When someone designates you as the executor of his or her will, you become the administrator of his or her probate estate when (s)he dies. This makes you a fiduciary. As FindLaw explains, this means that you represent the estate and its beneficiaries, i.e., the heirs. Everything you do as you carry out your duties must be done for their benefit.
Should an heir believe you treated him or her unfairly in comparison to the other heirs, or that you somehow acted in your own best interests as opposed to the best interests of the estate, (s)he may sue you for breach of your fiduciary duty.
Breach versus mistake
Keep in mind that breach and mistake are not synonymous. No one can sue you for making an unknowing mistake that decreases the value of the estate. For instance, if you make what you think is a wise investment on behalf of the estate, but the stocks you invest in decrease rather than increase in value, this does not constitute a breach of your fiduciary duty.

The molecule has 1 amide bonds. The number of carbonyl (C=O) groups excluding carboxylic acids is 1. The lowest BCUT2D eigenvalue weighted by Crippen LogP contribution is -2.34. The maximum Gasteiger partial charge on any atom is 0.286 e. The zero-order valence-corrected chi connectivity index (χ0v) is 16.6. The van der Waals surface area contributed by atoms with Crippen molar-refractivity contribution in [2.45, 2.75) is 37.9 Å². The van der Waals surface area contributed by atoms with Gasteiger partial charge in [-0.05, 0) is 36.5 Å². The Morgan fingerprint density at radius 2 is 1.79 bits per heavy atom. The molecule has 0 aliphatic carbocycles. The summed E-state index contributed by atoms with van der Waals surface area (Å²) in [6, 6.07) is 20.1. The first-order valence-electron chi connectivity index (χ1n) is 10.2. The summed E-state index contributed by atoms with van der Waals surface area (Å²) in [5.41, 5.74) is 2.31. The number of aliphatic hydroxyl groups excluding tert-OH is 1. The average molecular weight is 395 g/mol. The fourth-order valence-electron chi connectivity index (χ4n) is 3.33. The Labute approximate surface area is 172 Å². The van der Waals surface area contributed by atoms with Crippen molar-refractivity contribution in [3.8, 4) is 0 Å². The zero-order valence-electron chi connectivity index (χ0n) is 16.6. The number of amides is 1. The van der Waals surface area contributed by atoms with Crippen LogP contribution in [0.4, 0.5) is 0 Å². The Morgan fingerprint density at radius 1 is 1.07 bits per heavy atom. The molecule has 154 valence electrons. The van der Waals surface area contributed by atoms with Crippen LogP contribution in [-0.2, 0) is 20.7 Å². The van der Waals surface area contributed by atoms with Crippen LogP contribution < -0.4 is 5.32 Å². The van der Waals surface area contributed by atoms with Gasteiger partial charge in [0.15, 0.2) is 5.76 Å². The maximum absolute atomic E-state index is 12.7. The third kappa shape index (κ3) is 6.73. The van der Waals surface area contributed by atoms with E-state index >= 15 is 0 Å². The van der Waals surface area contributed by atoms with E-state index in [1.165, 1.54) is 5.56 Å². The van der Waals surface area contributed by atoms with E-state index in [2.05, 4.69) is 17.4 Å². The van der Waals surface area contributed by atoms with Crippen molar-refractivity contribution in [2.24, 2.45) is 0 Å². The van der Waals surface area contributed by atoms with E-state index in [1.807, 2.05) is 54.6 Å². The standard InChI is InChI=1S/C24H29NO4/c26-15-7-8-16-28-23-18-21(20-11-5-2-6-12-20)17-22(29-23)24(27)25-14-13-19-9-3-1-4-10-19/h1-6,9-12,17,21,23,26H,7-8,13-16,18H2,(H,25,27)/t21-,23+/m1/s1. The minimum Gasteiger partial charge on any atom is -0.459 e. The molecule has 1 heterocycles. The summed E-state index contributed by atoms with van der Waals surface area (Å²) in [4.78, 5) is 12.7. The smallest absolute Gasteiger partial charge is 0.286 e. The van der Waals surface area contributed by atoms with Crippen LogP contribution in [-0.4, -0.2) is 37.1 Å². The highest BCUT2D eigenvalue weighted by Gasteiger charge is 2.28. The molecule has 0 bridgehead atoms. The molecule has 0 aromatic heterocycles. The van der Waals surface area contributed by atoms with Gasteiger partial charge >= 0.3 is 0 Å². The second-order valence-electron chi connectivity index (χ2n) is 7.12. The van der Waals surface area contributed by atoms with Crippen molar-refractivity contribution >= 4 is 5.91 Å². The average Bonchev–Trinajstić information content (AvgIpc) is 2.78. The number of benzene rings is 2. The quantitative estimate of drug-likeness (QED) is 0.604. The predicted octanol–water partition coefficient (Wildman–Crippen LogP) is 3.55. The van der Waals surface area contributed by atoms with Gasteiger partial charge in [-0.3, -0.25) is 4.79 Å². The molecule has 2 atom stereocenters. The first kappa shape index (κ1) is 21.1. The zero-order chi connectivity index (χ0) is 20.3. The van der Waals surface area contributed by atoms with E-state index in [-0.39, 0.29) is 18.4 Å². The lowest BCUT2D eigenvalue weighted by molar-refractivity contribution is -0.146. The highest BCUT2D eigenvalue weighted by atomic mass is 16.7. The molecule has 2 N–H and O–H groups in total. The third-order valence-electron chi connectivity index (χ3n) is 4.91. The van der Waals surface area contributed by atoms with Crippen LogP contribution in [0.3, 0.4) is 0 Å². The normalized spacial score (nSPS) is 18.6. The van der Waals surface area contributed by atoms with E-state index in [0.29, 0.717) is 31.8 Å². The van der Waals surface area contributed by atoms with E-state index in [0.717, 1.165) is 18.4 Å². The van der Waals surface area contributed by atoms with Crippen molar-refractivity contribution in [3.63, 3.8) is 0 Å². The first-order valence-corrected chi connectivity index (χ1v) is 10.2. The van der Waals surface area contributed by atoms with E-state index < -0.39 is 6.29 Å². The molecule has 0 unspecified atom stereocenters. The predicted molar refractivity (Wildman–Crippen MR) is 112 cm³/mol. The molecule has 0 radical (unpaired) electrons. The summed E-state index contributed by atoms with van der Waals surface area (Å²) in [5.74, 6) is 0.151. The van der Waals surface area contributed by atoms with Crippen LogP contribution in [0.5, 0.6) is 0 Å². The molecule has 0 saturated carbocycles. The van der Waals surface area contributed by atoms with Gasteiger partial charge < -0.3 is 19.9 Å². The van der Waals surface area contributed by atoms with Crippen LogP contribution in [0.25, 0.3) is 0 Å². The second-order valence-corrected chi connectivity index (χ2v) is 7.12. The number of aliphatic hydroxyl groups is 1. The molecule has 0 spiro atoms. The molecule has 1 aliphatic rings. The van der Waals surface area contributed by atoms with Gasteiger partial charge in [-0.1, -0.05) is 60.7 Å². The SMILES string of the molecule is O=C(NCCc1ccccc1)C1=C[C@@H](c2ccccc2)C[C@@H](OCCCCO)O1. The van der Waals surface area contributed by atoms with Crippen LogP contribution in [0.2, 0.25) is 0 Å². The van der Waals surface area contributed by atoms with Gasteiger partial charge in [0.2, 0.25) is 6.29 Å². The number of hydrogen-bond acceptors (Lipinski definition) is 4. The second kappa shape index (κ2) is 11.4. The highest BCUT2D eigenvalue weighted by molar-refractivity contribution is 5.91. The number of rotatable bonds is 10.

Rather, to prove breach, the plaintiff must prove that you knowingly did something that harmed him or her. Common examples of breach include the following:
- Knowingly giving false, misleading or inadequate information to one or more of the heirs
- Knowing favoring one heir over the others
- Knowingly decreasing the estate’s value
- Knowingly acting in your own interests rather than the interests of the estate and its heirs
Should the plaintiff prove that you breached your fiduciary duty, you likely will have to reimburse him, her or the estate itself the amount of decrease your deliberate actions caused. The court may also award punitive damages if it finds that your actions rose to the level of fraud.